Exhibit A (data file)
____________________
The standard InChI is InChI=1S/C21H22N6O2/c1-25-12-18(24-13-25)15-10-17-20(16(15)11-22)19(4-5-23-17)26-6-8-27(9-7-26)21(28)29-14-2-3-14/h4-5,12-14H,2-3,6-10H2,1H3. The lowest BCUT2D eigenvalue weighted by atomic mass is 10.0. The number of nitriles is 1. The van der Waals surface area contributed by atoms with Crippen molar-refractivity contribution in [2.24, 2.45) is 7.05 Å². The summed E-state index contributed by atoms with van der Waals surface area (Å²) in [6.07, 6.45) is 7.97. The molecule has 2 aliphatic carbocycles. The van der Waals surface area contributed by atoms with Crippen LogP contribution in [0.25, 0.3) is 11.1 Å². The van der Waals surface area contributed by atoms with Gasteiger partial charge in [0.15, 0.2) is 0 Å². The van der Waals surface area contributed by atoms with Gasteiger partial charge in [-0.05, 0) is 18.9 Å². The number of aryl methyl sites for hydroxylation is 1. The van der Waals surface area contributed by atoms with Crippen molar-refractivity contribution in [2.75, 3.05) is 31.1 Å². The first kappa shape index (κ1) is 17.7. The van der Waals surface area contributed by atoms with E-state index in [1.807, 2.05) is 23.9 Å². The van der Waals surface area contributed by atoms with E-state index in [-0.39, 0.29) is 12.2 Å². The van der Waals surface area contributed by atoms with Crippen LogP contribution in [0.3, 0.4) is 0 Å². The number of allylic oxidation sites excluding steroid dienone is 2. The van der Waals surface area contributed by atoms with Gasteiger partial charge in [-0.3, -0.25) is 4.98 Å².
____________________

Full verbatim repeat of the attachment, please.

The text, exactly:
The standard InChI is InChI=1S/C21H22N6O2/c1-25-12-18(24-13-25)15-10-17-20(16(15)11-22)19(4-5-23-17)26-6-8-27(9-7-26)21(28)29-14-2-3-14/h4-5,12-14H,2-3,6-10H2,1H3. The lowest BCUT2D eigenvalue weighted by atomic mass is 10.0. The number of nitriles is 1. The van der Waals surface area contributed by atoms with Crippen molar-refractivity contribution in [2.24, 2.45) is 7.05 Å². The summed E-state index contributed by atoms with van der Waals surface area (Å²) in [6.07, 6.45) is 7.97. The molecule has 2 aliphatic carbocycles. The van der Waals surface area contributed by atoms with Crippen LogP contribution in [0.25, 0.3) is 11.1 Å². The van der Waals surface area contributed by atoms with Gasteiger partial charge in [0.15, 0.2) is 0 Å². The van der Waals surface area contributed by atoms with Gasteiger partial charge in [-0.05, 0) is 18.9 Å². The number of aryl methyl sites for hydroxylation is 1. The van der Waals surface area contributed by atoms with Crippen molar-refractivity contribution in [2.75, 3.05) is 31.1 Å². The first kappa shape index (κ1) is 17.7. The van der Waals surface area contributed by atoms with E-state index in [1.807, 2.05) is 23.9 Å². The van der Waals surface area contributed by atoms with E-state index in [-0.39, 0.29) is 12.2 Å². The van der Waals surface area contributed by atoms with Crippen LogP contribution in [0.3, 0.4) is 0 Å². The number of allylic oxidation sites excluding steroid dienone is 2. The van der Waals surface area contributed by atoms with Gasteiger partial charge in [-0.3, -0.25) is 4.98 Å².